Prevention of Mother-to-Child HIV transmission in African children in the first year of life


A recent study published in The Lancet showed the efficacy and safety of two infant drug regimens (lamivudine or lopinavir–ritonavir) to prevent postnatal HIV-1 transmission up to 50 weeks of breastfeeding in Africa. This is the first study to show the success of ARV provision to prevent mother-to-child transmision beyond six months.

The authors report on randomised controlled trial in four sites in Burkina Faso, South Africa, Uganda, and Zambia in children born to HIV-1-infected mothers not eligible for antiretroviral therapy (CD4 count >350 cells per μL). The study enrolled and randomised 1273 infants and analysed 1236; 615 assigned to lopinavir–ritonavir or 621 assigned to lamivudine. There were 17 HIV-1 infections diagnosed in the study period (eight in the lopinavir–ritonavir group and nine in the lamivudine group), resulting in cumulative HIV-1 infection of 1·4% (95% CI 0·4–2·5) and 1·5% (0·7–2·5), respectively.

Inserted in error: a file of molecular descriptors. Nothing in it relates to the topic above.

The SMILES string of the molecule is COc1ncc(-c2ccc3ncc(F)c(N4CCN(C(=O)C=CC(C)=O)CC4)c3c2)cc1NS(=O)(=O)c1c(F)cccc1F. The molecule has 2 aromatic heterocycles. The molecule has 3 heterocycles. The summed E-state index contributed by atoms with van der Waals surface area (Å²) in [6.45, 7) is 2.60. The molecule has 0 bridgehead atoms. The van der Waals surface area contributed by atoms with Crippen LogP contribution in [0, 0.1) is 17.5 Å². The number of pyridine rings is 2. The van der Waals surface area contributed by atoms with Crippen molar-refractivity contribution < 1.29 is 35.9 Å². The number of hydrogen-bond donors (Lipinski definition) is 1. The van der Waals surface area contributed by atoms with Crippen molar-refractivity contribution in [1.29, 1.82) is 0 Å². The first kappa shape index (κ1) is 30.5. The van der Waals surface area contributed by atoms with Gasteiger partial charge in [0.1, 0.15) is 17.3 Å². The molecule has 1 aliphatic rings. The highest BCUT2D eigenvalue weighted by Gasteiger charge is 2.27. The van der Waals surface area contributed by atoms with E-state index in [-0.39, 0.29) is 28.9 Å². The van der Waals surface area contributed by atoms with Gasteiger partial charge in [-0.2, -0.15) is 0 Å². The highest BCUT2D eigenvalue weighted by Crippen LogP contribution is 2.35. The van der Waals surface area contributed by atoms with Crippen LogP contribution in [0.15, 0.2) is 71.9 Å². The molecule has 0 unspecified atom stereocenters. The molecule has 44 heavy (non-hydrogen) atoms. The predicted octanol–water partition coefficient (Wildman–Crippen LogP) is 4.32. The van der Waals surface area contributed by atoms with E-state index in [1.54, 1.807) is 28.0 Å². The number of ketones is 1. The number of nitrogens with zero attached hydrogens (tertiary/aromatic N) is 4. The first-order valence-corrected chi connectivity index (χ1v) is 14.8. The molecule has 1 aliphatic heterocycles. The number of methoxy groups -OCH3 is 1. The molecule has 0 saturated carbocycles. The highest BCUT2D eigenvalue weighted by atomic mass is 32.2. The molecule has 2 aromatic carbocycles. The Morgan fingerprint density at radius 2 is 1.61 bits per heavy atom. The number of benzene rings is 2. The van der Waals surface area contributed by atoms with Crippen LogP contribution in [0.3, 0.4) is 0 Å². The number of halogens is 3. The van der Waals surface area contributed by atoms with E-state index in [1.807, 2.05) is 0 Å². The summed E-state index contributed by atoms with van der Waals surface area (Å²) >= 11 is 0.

These data show that Infant HIV-1 prophylaxis with lopinavir–ritonavir was equal in effectiveness to lamivudine and “both drugs led to very low rates of HIV-1 postnatal transmission for up to 50 weeks of breastfeeding.” The importance of this study is that infant pre-exposure prophylaxis can be safely prolonged until the end of HIV-1 exposure, when many mothers are encouraged to exclusively breast-feed for up to the first year of life.

Nagot, N. et al. 2015. Extended pre-exposure prophylaxis with lopinavir–ritonavir versus lamivudine to prevent HIV-1 transmission through breastfeeding up to 50 weeks in infants in Africa (ANRS 12174): a randomised controlled trial. The Lancet.